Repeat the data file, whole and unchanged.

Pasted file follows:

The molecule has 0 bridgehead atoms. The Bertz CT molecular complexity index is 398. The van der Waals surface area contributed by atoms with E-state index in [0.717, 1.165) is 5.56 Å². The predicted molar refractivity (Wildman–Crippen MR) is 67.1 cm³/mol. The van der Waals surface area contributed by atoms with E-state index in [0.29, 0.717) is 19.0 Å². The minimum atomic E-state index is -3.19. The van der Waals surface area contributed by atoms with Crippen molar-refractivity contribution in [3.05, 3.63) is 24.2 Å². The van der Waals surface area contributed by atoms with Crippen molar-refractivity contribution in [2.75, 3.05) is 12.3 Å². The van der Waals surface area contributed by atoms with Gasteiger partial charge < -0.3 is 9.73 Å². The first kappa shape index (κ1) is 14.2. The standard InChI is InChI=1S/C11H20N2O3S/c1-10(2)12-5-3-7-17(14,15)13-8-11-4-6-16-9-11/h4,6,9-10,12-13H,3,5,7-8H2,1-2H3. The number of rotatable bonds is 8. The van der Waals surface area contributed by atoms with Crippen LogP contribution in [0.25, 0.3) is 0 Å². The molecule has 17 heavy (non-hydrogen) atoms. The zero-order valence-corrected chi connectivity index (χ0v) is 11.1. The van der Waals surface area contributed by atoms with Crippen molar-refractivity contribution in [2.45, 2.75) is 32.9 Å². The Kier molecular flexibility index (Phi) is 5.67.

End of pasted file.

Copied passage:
The molecule has 0 bridgehead atoms. The Bertz CT molecular complexity index is 398. The van der Waals surface area contributed by atoms with E-state index in [0.717, 1.165) is 5.56 Å². The predicted molar refractivity (Wildman–Crippen MR) is 67.1 cm³/mol. The van der Waals surface area contributed by atoms with E-state index in [0.29, 0.717) is 19.0 Å². The minimum atomic E-state index is -3.19. The van der Waals surface area contributed by atoms with Crippen molar-refractivity contribution in [3.05, 3.63) is 24.2 Å². The van der Waals surface area contributed by atoms with Crippen molar-refractivity contribution in [2.75, 3.05) is 12.3 Å². The van der Waals surface area contributed by atoms with Gasteiger partial charge < -0.3 is 9.73 Å². The first kappa shape index (κ1) is 14.2. The standard InChI is InChI=1S/C11H20N2O3S/c1-10(2)12-5-3-7-17(14,15)13-8-11-4-6-16-9-11/h4,6,9-10,12-13H,3,5,7-8H2,1-2H3. The number of rotatable bonds is 8. The van der Waals surface area contributed by atoms with Crippen LogP contribution in [0.25, 0.3) is 0 Å². The molecule has 17 heavy (non-hydrogen) atoms. The zero-order valence-corrected chi connectivity index (χ0v) is 11.1. The van der Waals surface area contributed by atoms with Crippen molar-refractivity contribution in [2.45, 2.75) is 32.9 Å². The Kier molecular flexibility index (Phi) is 5.67.